Over the past two to three years, I have come to respect Thomas more and more not as Doubting Thomas, but as Thomas the Believer. Let’s look at the story:
24 ¶But Thomas, one of the twelve, called Didymus, was not with them when Jesus came.
25 The other disciples therefore said unto him, We have seen the Lord. But he said unto them, Except I shall see in his hands theaprint of the nails, and put my finger into the print of the nails, and thrust my hand into his side, I will not believe.
26 ¶And after eight days again his disciples were within, and Thomas with them: then came Jesus, the doors being shut, and stood in the midst, and said, Peace be unto you.
28 And Thomas answered and said unto him, My Lord and my God.
This can very well be each and every one of us. Not only does he say he can’t believe, but that he will not believe. Big difference there. He refuses the testimony of others and seeks for himself his own testimony and witness.
A few years ago, my wife and I went to the Carl Bloch exhibit at the Museum of Art at BYU. Among the collection was Bloch’s “Doubting Thomas.” It moved me nearly to tears. I saw myself as Thomas the Doubter. I had not lost my faith in Christ, but there were questions in my mind; questions about the Church, the leaders and many other things. Hardly anybody knew about my struggle. Nearly anybody who has gone through some sort of questioning within the Church feels something along the lines of “If I doubt or question, I’m apostate or on my way out.” I slowly came to realize certian things: the world is not black and white; the Lord usually works through familiar avenues; and most importantly: God is Love. I also came to appreciate and understand that questions and doubts are good. Questions are what started the church. They are what power the wheels of revelation. They are to be encouraged, not looked down on.
As these dots connected more and more, I went back to Bloch’s “Doubting Thomas.” I realized something: it’s not of Doubting Thomas. This was Thomas the Believer. He has gained his testimony of Christ. In his crouch, one that seems to say that he is not worthy of Christ, one in which I have imagined myself so many times, he is no longer doubting but is “answering and (saying), ‘My Lord and my God!'” This is moment that so many of us have, after we pray and study and search and dig and wrestle and sweat and ponder and yell and cry and everything else we can do, we have our testimony. This is Thomas’ moment of conversion. He has seen it and believes it.
Compare Bloch’s painting to Caravaggio’s “The Incredulity of Saint Thomas.” This is Thomas the Doubter; this is the Thomas that everyone remembers. But let’s focus on Christ in this particular painting. That is why I love this “The Incredulity:” not for what Thomas is doing, but for what Christ is doing. He pulls back his robe, grabs Thomas’ hand and thrusts it into his side. He wants Thomas to know for himself, without a doubt, that this crazy, remarkable, impossible, amazing and truly unbelievable thing is true. Christ has risen! What more of an impossibility can there be? But Christ stands there and beacons Thomas to know of Him.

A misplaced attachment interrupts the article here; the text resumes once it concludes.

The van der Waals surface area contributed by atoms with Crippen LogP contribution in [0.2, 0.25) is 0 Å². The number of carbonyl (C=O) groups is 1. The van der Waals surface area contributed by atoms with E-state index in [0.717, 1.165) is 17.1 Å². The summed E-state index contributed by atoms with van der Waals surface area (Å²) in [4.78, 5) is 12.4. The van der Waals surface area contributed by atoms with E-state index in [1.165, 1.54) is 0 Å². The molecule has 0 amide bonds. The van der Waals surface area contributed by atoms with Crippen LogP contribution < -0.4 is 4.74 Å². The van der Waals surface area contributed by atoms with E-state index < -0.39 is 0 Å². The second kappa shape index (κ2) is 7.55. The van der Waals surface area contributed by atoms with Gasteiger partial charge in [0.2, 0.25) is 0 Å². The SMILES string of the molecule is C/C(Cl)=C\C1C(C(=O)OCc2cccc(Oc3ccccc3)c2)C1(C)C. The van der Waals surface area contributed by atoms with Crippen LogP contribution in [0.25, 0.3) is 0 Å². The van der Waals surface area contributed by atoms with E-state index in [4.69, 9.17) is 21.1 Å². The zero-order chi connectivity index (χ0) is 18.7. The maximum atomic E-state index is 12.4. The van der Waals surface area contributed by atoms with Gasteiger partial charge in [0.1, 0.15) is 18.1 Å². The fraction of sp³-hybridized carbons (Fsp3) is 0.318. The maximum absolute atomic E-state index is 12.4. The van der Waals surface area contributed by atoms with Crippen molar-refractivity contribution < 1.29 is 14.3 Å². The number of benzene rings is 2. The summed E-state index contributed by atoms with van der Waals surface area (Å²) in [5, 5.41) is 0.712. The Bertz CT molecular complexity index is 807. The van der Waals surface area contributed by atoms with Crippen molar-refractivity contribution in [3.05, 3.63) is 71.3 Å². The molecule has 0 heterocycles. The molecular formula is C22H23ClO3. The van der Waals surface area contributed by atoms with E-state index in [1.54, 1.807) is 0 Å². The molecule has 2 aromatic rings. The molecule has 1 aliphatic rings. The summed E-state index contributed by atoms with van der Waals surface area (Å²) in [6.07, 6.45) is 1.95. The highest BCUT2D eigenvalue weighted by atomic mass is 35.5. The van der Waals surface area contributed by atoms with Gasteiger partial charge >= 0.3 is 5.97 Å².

This blog is all about faith. I love the series that Kylan Rice and Bishop Wallace put out about it. It’s a wrestle, it’s not easy and it never was made to be easy. Dan Gable, an Olympic Gold Medalist in wrestling (wrestling trivia – he won Olympic Gold in 1972 without giving up a single point) said “Once you’ve wrestled, everything else in life is easy.” In this sense, I can see it being 100% true. For many people, this wrestle that they have with God is one of the hardest things they will ever do in their lives.
Many people fault Thomas for not believing without seeing. They cite the Lord saying “because thou hast seen me, thou hast believed: blessed are they that have not seen, and yet have believed.” Let us remember, however, that “To some it is given by the Holy Ghost to know that Jesus Christ is the Son of God, and that he was crucified for the sins of the world.” This is not a gift given to all; to some it is not given at all, even though that is their desire and they spend extreme amounts of energy and time trying to gain a knowledge for themselves.
I feel that belief and disbelief both deserve respect. John Dehlin
Everyone is in their own place in their faith journey, and who are we to judge them for that or expect more from them? I love what John Dehlin posted in response to something on FaceBook. He said “I feel that belief and disbelief both deserve respect. Referring to someone’s belief in God as an “imaginary friend” is rude on any level….just as it is to imply that an ex-Mormon just wanted to sin.” It doesn’t matter where you are on your journey, or how far into the wrestling match you are; keep going. Figure things out. Pray. Beg. Probe. Dig. Wrestle. Yell. Cry. For those who have not gone through a wrestle with your faith, it’s not up to us to judge those who have. It is up to us to help, lift, encourage and do what we may to help those around us.
To those going through a faith struggle, remember it is only given to some to know that Christ is the Son of God. To others, it is a wrestle.